I have always been partial to arguments that give precise dates to mark broad historical shifts: modernity began, for example, on some specific day in 1865 when Manet painted his “Olympia” or on the day in 1791 when black slaves rose up against French authority in Haiti. Foucault made it a habit to choose such dates. Sometimes the events of a specific day do in fact capture something of the historical movement in course, but I am fond of such claims mostly (and I think Foucault was too) because of their absurdity. Historical shifts are not locatable in this way; any time you try to put your finger on the moment of change it slips away into the broad sweeps of history. The gesture toward dates is a useful tool for approaching the larger movements in process.
I do not think, in any case, that the nature of world order shifted on 11 September 2001. There was already in formation a new form of global sovereignty and it is perhaps more urgent today, in light of the tragic events, that we identify it. We should recognize, most importantly, that nation-states are no longer sovereign, not even the most powerful nation-states, not even the United States. With the decline of national sovereignty there is ever less distinction between inside and outside — and therefore there is the tendency toward the formation of a global space of sovereignty that has no outside. The rhetoric of US leaders since the events, however, has been based on a nostalgia for the era of national sovereignty. On one hand, vulnerability to such attacks demonstrates the extent to which the United States is unable to close itself off from external influences and authorities. On the other hand, there is no sovereign nation-state that can be held accountable for the tragedy and attacked in turn through a war effort.
What is at stake in accepting my claim that national sovereignty has declined and in its stead a new, global form has arisen? With the decline of national sovereignty and the consequent decline of the distinction between inside and outside, there is increasingly little difference between military action (outside the space of sovereign authority) and police action (inside). In order for the 11 September attack or the responses to it to be acts of war, there would have to be two sovereign powers confronting one another. Since there are not, then these can only be considered acts of a civil war, that is, conflict within the space of one single sovereignty. It is hard to know what can be meant by civil war in this context, however, since that concept has traditionally been so closely tied to the nation-state. It is more logical simply to conceive of the attack as criminal activity (like the bombing in Oklahoma City) and construct a response based on traditional police activity. Plan Columbia and the various forms of the war against drugs is one example of the kind of military/police action that moves across national boundaries, with little regard for national sovereignty. This is not to say that nation-states are no longer important or that state building will not play a significant role in the strategies for maintaining global order. One can easily imagine, for example, that after undermining or destroying the current regimes in Afghanistan and Pakistan, a new project of state building will emerge high on the agenda. This means rather that such state powers exist within and are functional to a larger form of sovereignty. That functionality to the new global sovereignty is the determining factor.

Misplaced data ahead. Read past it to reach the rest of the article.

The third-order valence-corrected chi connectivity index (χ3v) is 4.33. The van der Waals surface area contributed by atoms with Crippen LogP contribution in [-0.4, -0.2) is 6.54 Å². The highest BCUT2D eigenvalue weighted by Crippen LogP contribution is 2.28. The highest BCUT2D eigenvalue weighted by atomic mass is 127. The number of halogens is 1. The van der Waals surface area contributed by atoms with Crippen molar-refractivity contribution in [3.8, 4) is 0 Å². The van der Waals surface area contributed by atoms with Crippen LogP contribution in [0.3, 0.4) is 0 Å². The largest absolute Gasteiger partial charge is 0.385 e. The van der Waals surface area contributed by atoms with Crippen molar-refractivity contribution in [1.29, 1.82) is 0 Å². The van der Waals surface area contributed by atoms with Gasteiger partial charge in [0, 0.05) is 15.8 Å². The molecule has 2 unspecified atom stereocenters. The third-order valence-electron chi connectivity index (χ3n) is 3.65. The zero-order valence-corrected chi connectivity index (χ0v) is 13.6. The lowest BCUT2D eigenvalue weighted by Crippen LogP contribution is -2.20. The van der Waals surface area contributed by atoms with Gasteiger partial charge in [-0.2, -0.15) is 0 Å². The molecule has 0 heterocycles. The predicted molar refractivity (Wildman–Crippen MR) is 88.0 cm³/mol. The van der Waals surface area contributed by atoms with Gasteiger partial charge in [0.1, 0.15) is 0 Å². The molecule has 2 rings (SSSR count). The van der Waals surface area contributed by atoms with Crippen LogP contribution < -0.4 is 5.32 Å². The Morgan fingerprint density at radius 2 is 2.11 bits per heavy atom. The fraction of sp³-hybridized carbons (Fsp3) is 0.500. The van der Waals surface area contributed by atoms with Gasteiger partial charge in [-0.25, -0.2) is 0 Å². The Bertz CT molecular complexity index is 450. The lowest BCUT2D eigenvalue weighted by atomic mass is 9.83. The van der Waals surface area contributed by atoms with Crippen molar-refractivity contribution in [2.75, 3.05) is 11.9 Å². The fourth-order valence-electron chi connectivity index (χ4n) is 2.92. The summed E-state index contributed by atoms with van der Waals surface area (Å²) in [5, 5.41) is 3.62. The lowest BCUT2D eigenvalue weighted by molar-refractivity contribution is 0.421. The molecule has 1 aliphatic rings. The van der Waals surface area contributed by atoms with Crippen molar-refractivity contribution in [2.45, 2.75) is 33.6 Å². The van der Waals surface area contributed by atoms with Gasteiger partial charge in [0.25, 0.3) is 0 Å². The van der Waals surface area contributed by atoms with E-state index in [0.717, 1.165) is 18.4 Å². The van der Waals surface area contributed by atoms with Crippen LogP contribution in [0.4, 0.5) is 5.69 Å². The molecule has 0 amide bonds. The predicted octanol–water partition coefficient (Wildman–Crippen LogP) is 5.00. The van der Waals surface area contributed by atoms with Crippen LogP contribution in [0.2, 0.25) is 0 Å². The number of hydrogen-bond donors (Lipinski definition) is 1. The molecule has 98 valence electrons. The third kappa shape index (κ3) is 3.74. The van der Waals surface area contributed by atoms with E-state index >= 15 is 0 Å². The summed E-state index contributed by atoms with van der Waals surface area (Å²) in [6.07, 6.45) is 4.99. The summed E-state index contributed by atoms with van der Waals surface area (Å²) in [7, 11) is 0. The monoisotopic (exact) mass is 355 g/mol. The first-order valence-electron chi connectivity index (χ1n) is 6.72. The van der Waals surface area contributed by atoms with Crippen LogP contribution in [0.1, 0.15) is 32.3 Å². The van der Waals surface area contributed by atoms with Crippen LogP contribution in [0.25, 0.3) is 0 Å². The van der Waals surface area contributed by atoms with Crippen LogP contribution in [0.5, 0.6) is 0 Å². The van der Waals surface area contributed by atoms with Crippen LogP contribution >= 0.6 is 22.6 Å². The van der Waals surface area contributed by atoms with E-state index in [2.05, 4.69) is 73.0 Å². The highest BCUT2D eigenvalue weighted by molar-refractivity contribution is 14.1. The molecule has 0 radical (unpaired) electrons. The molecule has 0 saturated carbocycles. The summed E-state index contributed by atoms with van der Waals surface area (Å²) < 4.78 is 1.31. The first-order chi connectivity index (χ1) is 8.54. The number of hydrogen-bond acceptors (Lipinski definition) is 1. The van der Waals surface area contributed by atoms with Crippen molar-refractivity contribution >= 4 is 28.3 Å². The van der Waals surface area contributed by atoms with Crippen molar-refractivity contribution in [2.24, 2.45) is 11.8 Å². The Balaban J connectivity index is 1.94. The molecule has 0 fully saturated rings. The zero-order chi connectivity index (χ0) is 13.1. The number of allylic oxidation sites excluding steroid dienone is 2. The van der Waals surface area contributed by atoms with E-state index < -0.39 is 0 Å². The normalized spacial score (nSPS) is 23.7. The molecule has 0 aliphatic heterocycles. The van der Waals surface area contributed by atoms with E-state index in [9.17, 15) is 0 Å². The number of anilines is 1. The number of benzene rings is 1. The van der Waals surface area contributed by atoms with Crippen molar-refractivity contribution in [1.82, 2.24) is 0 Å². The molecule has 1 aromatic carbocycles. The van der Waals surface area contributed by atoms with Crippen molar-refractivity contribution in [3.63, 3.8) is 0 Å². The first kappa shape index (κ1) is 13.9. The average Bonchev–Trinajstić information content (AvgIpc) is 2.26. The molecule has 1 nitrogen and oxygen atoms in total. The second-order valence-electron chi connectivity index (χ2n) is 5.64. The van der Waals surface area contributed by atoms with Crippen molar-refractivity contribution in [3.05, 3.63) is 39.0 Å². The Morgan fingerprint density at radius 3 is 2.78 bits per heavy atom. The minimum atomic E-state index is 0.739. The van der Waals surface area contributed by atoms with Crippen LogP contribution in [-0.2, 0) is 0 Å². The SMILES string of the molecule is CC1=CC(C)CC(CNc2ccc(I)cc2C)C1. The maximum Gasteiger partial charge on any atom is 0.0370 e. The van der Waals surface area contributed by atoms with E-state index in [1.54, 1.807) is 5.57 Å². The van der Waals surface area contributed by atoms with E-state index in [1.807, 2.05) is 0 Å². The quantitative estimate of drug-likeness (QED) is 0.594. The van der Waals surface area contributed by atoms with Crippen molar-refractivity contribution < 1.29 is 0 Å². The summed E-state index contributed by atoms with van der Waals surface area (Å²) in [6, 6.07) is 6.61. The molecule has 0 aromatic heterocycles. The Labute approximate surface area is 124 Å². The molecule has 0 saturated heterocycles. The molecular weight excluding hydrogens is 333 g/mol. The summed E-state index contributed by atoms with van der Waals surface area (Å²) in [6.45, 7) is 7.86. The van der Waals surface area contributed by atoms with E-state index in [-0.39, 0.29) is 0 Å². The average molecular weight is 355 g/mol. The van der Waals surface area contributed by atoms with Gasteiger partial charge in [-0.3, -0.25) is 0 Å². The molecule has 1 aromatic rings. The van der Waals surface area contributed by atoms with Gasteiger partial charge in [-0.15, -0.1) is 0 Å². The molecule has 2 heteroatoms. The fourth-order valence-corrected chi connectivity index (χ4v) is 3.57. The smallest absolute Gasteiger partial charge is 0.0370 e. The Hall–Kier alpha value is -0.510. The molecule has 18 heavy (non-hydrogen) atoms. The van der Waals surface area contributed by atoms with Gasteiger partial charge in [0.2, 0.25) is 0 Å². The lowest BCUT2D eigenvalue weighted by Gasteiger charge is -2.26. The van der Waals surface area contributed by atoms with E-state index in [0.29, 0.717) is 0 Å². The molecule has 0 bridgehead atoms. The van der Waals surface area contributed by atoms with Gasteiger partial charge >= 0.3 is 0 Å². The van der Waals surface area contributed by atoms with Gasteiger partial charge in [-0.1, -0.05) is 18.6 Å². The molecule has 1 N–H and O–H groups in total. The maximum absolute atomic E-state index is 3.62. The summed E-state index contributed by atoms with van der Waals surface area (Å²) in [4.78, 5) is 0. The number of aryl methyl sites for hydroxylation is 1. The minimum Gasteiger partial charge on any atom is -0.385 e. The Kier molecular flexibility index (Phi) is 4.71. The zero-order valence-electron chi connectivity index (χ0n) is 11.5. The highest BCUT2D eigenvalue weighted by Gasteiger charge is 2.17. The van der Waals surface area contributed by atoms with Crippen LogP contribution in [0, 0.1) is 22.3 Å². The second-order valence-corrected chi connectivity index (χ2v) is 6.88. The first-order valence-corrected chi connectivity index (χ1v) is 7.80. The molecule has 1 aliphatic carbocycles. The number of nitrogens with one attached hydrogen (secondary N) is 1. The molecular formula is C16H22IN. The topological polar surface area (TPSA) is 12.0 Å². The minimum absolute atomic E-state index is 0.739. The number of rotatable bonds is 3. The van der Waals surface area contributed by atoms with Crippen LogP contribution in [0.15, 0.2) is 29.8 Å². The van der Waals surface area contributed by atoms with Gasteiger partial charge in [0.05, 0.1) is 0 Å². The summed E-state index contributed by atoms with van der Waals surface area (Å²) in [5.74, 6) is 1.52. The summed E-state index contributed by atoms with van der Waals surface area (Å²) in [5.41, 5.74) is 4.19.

We seem to have entered into a state of emergency post-September 11th with expanded police powers within and outside the United States. Perhaps this is not really new, however. Perhaps it is only the intensification of a form of rule that was already in formation that functions through a permanent state of emergency. One of the most threatening discourses that we have heard from politicians and mainstream media in the wake of the tragedy is that we must be willing to sacrifice liberty for security, that we must, in other words, turn control of...